In “Study to Show Yourself a SAHM” [SAHM=Stay At Home Mom] she describes her unexpectedly rough entry into her new role as full-time wife, mother, and homemaker:
Maybe it was the morning I sat watching my 3-month-old daughter sleep next to me on the living room floor as I folded what seemed like the third laundry load of burp cloths that day. There was a lot about the moment that I had expected — love in my eyes, wonder in my heart. But there was also a lot I hadn’t expected — a house that had once been orderly and clean that was now stacked high with piles of laundry, dirty dishes, baby paraphernalia and one exhausted, not very attractive looking mommy.
I remember thinking, This is so hard. I’m not sure I can do this.
And I remember being overwhelmingly frustrated. For crying out loud (which, I think I was at that moment), I have a graduate degree. I’ve taught trigonometry. I’ve met deadlines, edited copy and run conferences. Why in the world can’t I handle one tiny baby and a 1,200 square foot house?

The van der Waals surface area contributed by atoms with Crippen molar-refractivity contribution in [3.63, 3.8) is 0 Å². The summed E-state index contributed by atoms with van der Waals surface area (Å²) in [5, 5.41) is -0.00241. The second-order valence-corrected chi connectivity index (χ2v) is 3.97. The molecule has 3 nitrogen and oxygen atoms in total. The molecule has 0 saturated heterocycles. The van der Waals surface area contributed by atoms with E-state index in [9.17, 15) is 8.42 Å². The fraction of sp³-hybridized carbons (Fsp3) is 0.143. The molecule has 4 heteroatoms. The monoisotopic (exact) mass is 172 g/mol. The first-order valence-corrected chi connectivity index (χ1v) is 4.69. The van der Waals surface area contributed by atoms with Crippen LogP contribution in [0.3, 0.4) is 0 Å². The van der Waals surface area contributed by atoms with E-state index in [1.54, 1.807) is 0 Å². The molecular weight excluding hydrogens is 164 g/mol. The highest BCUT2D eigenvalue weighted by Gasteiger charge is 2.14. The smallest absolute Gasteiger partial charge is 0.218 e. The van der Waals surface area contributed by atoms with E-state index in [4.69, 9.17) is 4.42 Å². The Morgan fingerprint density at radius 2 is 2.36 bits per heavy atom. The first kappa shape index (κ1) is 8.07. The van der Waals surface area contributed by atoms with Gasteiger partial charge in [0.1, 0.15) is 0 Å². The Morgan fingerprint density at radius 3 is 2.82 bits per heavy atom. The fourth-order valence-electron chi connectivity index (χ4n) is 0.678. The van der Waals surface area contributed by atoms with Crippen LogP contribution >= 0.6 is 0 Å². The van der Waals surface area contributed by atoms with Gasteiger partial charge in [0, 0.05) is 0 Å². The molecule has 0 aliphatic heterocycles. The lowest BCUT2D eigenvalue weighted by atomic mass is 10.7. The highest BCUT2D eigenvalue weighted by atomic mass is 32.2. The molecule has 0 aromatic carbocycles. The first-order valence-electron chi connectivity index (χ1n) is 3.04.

Heather echoes what most new moms think and feel (including us!): This is so hard! Why can’t I handle this? But that’s when Heather had her epiphany:
It’s not that I thought my education was wasted. Rather, I realized I was so concentrated on preparing for one aspect of my future life and so blind to the fact that I should be preparing for all aspects of my future life.
If being a full-time wife, mother, and homemaker is a job God may call you to some day, and if the stakes are high (because they are), and if the challenges are steep (because they are), isn’t it a career worth preparing for?
Read Heather’s article for some great advice on how to embark on a course of study for what could be the career of a lifetime.